Narratives of Shipwrecks of the Royal Navy; between 1793 and 1849 eBook

This eBook from the Gutenberg Project consists of approximately 346 pages of information about Narratives of Shipwrecks of the Royal Navy; between 1793 and 1849.

This success encouraged the people to try to employ the boats of the Pallas, but they were all found to be stove, or otherwise rendered useless, with the exception of a sixteen-oared cutter.  The cutter was launched without material injury, and fortunately reached the land with as many as she could carry.  The life-boat again neared the ship, and made a second successful landing with a number of officers and men; and a third time she touched the wreck, and was again crowded with people, but unfortunately the rope which she carried as a hauling line was too short to reach between the ship and the shore, and this time she had scarcely put off from the quarter before she filled and upset.  By this accident, six of the crew of the Pallas were drowned, and one of the bravest fellows belonging to the life-boat The other thirteen men who manned the boat, and several people from the wreck, were saved with great difficulty; a small fishing-boat, which had been opportunely launched through the surf, picked them up.  Amongst others so rescued from a watery grave were Captain Monke, and Mr. Walker, the first lieutenant.  The crew of the fishing-boat persevered with great courage and good judgment in their efforts to save the rest of the crew.  They procured a small tow-line, which being held by one end on the beach, they made fast to the mizen chains of the ship.  The boat was then hauled to and fro until, in eight or ten trips, she had cleared the wreck of all the people; and, with the exception of Mr. Tomlinson, the boatswain, and ten or twelve others who perished, the whole of the ship’s company were saved.

The kindness and hospitality exercised by the inhabitants of Dunbar and the surrounding country were beyond all praise.  The sufferers, many of whom were insensible when carried on shore, and unconscious of the manner in which their lives had been preserved, were lodged, fed, and clothed.  Captain Monke, who was much bruised, was carried by Captain Maitland to the house of his father, Lord Lauderdale, at Dunbar.  The first lieutenant, Mr. Walker, who was picked up apparently lifeless, was conveyed to Broxmouth, the seat of the Duchess of Roxburgh, where he was, under Providence, indebted for his restoration to the unremitting attentions of the duchess and her husband, Mr. Manners.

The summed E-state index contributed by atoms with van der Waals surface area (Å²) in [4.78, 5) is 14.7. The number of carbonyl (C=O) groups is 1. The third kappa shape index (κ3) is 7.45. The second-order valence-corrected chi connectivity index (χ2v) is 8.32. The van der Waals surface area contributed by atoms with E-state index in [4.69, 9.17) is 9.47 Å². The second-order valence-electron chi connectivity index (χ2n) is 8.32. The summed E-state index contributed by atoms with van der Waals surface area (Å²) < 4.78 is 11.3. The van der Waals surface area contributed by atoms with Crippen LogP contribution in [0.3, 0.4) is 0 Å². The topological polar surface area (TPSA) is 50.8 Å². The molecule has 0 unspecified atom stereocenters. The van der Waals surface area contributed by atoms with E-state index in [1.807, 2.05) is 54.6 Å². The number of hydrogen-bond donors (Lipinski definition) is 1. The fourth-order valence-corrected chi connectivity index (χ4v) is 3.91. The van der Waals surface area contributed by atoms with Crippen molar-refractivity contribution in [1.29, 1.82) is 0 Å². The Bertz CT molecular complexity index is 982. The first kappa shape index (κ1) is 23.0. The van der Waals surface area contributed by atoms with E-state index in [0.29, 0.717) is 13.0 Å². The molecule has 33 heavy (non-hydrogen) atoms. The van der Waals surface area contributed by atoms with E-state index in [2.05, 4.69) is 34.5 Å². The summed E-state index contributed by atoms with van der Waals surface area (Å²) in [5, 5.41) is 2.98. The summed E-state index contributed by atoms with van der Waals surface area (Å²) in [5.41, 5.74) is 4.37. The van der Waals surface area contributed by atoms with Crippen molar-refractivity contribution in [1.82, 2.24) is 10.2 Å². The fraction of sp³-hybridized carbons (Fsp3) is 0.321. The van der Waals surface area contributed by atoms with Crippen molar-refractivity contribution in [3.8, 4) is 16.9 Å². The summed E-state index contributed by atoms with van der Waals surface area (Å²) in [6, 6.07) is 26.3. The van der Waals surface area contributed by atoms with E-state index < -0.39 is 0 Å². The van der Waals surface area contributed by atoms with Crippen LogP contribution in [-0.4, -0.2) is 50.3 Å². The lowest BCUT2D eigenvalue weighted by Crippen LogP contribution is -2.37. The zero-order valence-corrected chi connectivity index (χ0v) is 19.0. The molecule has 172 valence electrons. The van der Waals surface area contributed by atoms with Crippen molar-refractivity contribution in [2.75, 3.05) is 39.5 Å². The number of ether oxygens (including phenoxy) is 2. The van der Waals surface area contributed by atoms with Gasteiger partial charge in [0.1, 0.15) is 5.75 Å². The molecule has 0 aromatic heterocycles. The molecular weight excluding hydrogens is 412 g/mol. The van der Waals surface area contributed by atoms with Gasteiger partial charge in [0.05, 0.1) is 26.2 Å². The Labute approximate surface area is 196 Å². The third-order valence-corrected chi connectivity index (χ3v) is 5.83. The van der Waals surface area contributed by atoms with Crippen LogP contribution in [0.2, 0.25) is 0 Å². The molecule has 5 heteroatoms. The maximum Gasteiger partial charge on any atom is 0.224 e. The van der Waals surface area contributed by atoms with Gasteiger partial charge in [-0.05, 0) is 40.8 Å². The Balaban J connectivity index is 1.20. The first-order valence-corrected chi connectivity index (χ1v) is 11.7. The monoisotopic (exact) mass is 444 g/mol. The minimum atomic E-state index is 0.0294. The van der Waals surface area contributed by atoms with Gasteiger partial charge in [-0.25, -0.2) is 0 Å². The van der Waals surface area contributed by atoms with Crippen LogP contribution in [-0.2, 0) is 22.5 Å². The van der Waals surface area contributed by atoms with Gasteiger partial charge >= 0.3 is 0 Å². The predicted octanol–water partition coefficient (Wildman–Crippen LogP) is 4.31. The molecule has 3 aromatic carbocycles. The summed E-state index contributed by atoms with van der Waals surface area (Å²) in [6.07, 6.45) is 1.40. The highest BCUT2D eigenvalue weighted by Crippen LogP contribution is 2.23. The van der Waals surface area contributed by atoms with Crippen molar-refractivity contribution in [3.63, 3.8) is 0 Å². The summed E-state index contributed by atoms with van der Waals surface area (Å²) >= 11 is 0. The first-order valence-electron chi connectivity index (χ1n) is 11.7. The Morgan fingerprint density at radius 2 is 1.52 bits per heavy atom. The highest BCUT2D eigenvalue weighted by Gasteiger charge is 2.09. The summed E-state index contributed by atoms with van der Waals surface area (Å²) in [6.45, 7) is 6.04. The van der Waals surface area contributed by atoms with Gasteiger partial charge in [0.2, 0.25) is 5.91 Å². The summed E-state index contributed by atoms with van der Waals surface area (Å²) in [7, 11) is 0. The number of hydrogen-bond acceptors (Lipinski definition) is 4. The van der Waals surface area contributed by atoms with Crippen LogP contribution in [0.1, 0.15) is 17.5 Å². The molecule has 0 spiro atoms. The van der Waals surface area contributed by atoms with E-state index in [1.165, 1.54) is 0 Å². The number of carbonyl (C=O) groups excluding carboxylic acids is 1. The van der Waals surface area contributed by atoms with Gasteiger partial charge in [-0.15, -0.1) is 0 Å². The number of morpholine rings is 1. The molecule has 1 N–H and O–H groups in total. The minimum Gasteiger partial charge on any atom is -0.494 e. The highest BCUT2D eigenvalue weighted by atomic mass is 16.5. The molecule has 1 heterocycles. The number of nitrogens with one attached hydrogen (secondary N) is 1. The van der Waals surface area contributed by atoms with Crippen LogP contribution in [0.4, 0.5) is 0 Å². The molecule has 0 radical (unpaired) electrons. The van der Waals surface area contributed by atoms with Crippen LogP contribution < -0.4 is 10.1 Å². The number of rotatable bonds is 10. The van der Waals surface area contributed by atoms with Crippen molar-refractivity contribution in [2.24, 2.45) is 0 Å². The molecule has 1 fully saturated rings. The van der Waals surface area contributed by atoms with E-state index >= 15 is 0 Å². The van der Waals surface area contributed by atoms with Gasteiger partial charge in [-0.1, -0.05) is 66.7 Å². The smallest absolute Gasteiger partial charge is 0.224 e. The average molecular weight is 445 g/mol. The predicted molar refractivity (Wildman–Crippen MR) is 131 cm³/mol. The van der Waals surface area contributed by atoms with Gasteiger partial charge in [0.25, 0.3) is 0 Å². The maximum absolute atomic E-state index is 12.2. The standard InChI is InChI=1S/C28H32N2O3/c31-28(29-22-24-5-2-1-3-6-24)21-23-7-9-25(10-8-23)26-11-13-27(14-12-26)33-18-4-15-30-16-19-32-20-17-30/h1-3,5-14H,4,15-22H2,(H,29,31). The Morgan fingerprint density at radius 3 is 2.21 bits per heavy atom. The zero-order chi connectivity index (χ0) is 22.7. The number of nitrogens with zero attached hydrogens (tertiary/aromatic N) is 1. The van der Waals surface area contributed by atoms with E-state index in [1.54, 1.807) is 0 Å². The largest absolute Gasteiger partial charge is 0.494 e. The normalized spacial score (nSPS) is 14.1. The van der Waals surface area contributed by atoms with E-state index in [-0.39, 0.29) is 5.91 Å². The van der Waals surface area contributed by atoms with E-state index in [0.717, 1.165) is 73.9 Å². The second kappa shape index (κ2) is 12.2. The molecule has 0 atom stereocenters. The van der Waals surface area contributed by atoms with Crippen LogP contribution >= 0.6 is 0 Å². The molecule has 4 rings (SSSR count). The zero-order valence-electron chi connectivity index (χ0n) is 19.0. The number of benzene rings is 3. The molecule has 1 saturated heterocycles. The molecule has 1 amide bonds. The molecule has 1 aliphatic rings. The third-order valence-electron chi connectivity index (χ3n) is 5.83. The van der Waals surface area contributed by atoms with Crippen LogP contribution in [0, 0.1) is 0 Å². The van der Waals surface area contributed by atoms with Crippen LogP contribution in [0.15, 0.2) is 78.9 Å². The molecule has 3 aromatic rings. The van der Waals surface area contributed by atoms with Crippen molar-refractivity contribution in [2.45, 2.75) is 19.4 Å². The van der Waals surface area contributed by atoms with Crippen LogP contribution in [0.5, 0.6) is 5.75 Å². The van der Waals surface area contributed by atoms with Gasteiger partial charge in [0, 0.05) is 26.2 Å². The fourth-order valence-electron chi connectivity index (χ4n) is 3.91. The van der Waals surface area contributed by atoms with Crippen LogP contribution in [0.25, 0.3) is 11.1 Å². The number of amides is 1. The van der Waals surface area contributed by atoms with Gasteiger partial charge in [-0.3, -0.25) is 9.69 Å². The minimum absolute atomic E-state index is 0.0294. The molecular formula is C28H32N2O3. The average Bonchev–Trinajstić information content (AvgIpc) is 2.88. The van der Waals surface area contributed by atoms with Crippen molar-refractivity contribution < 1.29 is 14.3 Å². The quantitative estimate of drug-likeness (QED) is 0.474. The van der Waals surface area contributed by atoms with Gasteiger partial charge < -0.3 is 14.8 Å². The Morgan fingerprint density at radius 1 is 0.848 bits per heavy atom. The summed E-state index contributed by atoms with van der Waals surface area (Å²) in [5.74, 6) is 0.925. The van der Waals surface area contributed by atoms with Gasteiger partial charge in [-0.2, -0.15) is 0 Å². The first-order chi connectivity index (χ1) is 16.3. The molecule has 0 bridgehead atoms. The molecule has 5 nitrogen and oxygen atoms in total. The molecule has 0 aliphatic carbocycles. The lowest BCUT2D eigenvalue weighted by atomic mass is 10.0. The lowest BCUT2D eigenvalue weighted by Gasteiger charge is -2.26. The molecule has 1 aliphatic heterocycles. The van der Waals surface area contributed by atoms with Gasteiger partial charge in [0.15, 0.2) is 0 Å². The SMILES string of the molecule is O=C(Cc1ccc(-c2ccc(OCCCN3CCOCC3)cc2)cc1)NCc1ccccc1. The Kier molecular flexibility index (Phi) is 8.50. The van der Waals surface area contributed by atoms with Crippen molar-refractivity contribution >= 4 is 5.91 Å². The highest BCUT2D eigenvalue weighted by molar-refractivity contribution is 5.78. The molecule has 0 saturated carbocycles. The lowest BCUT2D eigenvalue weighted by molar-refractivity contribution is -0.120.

The humblest of the crew were equally well cared for.  The duchess went from room to room, ministering to the wants of the sufferers, and seeing that every comfort was provided for them.

It is gratifying to record that a handsome pecuniary reward was given by government to the fishermen and other inhabitants of Dunbar who so nobly risked their lives for the sake of their fellow-countrymen; and the widow of the man who was lost in the life-boat had a pension of L25 per annum settled upon her.

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Narratives of Shipwrecks of the Royal Navy; between 1793 and 1849 from Project Gutenberg. Public domain.
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